Managing your land for nature

Managing your land for nature

Find out about the training and support we offer to farmers and landowners, and conservation techniques like traditional hedgelaying.

Traditionally, nature conservation has focused on the protection of specific sites, such as nature reserves, where wildlife is abundant and habitats are nearly pristine. These places are important wildlife ‘reservoirs’, where plants and animals thrive, and disturbance is kept to a minimum. But, if we really want our nature to recover and our ecosystems to provide what we need for survival, we need to look beyond the boundaries of these ‘islands’ of biodiversity. Managing, conserving and enhancing the land in between these sites in a wildlife-friendly and sustainable manner is crucial if we are to tackle issues like climate change, food security and biodiversity loss.

The Chilterns Conservation Board (CCB) is a statutory body, so doesn’t own or manage land itself. To ensure we meet our aims to protect and enhance the special qualities of the Chilterns AONB, we work closely with stakeholders, farmers, landowners and managers to reconnect islands of biodiversity and expand habitats across the whole landscape. From town parks to riverside meadows, arable farmland to roadside verges, there are countless opportunities to manage the wider landscape for the benefit of nature. Making space for nature and wildlife also benefits us in many ways, such as providing places for recreation, improving mental well-being, offering economic opportunities, and providing natural resources.

The CCB offers advice and support on how best to look after the landscapes of the AONB, while being mindful of the interests of businesses, communities and local people. We provide links to other like-minded individuals, as well as organisations, projects and funding.

Are you a landowner or land manager? We can help you get started on your sustainable land management journey!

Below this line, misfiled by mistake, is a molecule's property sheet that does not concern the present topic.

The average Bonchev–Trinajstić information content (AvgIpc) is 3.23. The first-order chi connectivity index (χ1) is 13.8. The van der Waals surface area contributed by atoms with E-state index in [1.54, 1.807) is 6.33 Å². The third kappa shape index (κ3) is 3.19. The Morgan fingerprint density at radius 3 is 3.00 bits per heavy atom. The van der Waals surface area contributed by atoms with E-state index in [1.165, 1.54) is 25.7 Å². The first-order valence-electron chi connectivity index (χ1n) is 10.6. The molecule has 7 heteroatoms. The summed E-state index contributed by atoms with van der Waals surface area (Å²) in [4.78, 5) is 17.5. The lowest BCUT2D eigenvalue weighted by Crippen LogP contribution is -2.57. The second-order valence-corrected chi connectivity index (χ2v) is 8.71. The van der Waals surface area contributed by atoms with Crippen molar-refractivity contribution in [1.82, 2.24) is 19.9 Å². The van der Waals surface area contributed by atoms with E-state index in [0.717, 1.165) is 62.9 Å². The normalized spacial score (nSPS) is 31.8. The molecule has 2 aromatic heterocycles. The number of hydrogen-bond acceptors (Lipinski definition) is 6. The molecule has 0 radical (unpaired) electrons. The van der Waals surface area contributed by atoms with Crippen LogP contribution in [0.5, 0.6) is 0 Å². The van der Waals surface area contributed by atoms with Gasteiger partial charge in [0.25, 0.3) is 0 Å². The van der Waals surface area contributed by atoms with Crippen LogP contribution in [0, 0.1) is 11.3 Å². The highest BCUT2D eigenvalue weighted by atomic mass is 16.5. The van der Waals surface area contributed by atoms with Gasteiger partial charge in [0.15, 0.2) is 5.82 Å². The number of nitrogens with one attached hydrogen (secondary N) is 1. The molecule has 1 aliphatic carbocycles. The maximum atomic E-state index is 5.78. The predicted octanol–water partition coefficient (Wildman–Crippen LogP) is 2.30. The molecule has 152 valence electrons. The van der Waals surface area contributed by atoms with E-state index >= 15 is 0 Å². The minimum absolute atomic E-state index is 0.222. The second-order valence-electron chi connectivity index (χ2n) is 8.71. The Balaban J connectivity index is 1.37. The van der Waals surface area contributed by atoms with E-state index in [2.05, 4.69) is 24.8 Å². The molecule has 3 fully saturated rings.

Contacts for advice and funding

Chilterns ANOB

Nick Marriner

Role: Nature Recovery Manager
Chilterns ANOB

Harriet Bennett

Role: Landowner & Farming Engagement Adviser
Chilterns ANOB

Farming in Protected Landscapes

Defra’s Farming in Protected Landscapes programme is running from July 2021 to March 2024. It helps farmers and land managers to carry out projects that support nature’s recovery, mitigate the impacts of climate change, and provide opportunities for people to discover and enjoy their landscape and heritage; and, in the process, it supports sustainable farm businesses. We can help you with accessing this funding, from developing an initial project idea to introducing partners and supporting the application process.

Related news

OUT NOW: Outstanding Chilterns Magazine 2024

Pick up your free copy from selected supermarkets, businesses and libraries in and around the Chilterns.

Grazing livestock in the Chilterns

With spring comes longer days, warmer weather and livestock grazing on lush spring grass.

Bluebells: the sign of spring in the Chilterns

Bluebells flower in abundance in ancient woodland in early spring and are found throughout the Chilterns.

Chilterns ANOB
Chilterns ANOB

Farmland habitats under threat

Farmland habitats, such as meadows, downlands, hedgerows, woods and ponds, are naturally evolving features of the landscape, but their important characteristics and species are being lost at an alarming rate due to climate change, land-use change and pollution, among other issues. Find out how we are tackling these threats to the survival of our farmland habitats and how you can help.
Chilterns ANOB

Farmland wildlife

The farmland, grassland, woods and hedgerows of the Chilterns are brimming with wildlife, from brown hares bounding across the fields to skylarks filling the skies with song, bumblebees buzzing among cornfield flowers, to mice scuttling under hedges. Explore our farmland habitats and wildlife through the seasons and find out what to spot and what’s rare.